On April 19, 100 Scope Notes, a School Library Journal blog which highlights the latest and the greatest in children’s literature, interviewed Tucker Stone of Nobrow Press and its children’s book imprint, Flying Eye Books. They talked about shaving beards, smartmouth mice, and, of course, books, giving us a preview of all of the excitement we can look forward to from Flying Eye Books in 2016!
Since its creation in 2013, Flying Eye Books has proved to be a force to be reckoned with: racking up starred reviews, bestsellers, and awards (including two nominations in 2016 alone for the Eisner Awards) for its authors and illustrators alike, and the 2016 titles look to be no different. While, as a self-defined “visual publishing house,” Flying Eye is known for its stunning visuals that appeal to readers of all ages, they also gravitate towards producing works with important messages. The message of this season? Empathy and compassion.
“The world feels like a difficult place to live in right now,” Stone said, “and we have to find a way to share the space.”
“It’s a picture book for young children about a family of refugees abandoning their homeland due to the war that, among other things, takes their father. It’s particularly inspired by the experience of Syrian refugees, but also incorporates the journeys that have had to be undertaken by the people of Somalia, Tibet and Eritrea,” Stone said. “I can’t imagine anyone walking away from this book without being stirred up by it.”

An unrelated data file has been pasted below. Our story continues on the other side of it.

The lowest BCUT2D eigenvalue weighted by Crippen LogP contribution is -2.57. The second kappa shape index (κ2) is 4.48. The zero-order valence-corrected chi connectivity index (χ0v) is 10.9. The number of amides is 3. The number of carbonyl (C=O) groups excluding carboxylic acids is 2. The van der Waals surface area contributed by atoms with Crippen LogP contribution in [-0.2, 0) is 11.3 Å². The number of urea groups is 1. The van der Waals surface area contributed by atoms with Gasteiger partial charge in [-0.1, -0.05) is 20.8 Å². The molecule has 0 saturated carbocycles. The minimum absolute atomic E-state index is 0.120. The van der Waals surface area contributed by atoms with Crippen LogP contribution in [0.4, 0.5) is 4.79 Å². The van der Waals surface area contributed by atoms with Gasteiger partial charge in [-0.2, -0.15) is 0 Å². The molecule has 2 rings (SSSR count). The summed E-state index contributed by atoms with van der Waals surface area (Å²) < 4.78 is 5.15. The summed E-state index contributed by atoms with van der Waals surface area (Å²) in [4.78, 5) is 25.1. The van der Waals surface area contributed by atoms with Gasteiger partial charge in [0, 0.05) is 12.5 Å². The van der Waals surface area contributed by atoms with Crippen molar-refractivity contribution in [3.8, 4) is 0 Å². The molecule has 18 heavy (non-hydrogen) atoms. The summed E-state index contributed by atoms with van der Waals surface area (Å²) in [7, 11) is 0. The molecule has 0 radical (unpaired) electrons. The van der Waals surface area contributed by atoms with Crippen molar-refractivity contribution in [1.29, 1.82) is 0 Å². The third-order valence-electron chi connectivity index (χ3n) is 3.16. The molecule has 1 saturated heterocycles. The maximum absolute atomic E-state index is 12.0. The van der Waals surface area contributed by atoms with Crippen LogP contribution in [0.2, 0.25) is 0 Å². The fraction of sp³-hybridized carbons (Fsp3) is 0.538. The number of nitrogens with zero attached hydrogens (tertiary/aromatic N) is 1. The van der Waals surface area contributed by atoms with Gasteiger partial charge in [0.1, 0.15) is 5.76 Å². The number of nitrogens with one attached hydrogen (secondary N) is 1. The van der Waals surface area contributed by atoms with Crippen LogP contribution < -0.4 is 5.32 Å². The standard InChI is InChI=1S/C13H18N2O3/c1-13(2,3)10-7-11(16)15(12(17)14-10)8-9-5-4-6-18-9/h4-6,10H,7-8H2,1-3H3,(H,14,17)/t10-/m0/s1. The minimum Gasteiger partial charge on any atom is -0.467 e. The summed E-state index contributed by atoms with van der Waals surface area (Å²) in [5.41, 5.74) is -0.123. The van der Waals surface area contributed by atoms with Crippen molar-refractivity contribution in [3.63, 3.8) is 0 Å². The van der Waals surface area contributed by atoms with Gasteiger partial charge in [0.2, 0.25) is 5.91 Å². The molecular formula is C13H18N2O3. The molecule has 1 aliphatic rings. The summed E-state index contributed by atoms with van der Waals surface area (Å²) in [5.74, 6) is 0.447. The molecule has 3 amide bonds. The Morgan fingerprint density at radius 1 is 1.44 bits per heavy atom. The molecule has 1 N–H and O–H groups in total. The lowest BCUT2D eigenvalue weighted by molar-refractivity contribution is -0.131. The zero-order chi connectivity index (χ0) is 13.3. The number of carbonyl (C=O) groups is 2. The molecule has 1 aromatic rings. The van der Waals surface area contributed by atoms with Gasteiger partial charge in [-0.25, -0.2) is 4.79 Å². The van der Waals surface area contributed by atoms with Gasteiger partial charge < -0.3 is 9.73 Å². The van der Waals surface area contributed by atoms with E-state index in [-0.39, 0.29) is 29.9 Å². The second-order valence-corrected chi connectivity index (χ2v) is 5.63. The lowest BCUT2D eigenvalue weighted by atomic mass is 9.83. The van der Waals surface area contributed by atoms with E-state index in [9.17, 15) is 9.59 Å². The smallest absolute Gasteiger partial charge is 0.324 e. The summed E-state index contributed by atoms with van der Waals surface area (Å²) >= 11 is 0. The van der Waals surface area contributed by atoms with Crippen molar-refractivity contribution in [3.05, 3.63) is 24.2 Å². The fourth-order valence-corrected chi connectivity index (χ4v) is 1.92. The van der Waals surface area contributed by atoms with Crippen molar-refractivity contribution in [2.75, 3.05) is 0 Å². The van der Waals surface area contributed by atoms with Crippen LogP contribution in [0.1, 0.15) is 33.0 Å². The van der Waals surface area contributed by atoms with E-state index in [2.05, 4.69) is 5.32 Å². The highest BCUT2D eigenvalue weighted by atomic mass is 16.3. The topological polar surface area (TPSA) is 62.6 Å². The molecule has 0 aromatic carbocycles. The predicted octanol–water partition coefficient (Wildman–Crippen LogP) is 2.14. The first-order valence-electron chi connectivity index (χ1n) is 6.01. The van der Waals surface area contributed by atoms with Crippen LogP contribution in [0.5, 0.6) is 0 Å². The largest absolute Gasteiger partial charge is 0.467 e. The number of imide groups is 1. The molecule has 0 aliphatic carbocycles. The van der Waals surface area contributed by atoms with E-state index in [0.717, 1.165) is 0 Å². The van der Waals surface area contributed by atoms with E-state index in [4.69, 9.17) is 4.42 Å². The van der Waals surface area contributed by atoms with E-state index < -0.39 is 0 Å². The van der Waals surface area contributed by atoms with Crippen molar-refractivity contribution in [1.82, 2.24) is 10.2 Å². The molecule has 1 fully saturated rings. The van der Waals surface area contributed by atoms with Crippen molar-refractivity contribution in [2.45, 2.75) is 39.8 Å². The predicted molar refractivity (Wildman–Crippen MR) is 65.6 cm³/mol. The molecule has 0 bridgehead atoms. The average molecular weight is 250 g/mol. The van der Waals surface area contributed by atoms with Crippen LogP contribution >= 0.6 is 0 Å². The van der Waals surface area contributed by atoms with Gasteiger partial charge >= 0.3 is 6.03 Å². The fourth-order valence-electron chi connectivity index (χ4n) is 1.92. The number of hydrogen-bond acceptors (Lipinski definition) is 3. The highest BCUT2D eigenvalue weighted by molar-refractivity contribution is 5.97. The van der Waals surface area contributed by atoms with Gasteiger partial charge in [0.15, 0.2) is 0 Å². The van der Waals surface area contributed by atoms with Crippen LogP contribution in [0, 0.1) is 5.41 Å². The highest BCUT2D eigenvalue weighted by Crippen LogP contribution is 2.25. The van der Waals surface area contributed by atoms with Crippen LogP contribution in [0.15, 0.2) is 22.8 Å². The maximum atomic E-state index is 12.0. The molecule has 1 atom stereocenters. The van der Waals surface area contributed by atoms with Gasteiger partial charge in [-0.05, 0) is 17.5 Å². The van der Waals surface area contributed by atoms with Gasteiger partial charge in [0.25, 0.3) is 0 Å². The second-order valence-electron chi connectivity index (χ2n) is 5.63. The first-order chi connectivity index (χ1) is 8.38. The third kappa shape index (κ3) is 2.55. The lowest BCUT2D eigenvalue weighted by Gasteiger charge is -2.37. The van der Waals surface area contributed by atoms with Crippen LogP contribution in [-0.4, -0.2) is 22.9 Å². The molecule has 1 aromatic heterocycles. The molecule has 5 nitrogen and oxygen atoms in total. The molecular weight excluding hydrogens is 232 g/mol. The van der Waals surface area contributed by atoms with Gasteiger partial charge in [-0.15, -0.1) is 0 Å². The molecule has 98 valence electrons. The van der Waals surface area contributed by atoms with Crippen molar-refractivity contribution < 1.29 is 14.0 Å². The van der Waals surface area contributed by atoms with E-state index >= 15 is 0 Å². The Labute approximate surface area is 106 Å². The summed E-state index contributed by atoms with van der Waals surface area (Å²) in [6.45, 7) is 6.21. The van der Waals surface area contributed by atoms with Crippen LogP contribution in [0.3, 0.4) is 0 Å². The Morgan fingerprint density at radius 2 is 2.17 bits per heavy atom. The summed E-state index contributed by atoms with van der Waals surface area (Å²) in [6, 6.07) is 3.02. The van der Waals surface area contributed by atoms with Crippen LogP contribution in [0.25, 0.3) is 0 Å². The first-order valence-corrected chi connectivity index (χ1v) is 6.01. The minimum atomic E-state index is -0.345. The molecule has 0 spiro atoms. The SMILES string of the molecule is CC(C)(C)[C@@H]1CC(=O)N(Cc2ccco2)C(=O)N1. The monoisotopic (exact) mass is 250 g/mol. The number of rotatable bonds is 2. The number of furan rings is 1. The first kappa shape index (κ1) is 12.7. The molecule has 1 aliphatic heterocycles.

This year is also one of what Stone called “triumphant returns,” including new books from the beloved Hilda and Professor Astro Cat series (Hilda and the Stone Forest and Professor Astro Cat’s Atomic Adventure, respectively); exciting additions to their nonfiction animal books (including Wild Animals of the North and One Day on Our Blue Planet… In the Antarctic); and a gorgeous new title from William Grill (The Wolves of Currumpaw), winner of the 2015 Kate Greenaway Medal (for illustration). In 2016, Flying Eye Books will also be reissuing some beloved children’s titles from the 1950s and 1960s, such as Helen Borten’s Do You See What I See? and Do You Hear What I Hear?.
Whether you’re a nonfiction aficionado or a regular comic book fiend, both Nobrow Press and Flying Eye Books are sure to have something for you this season!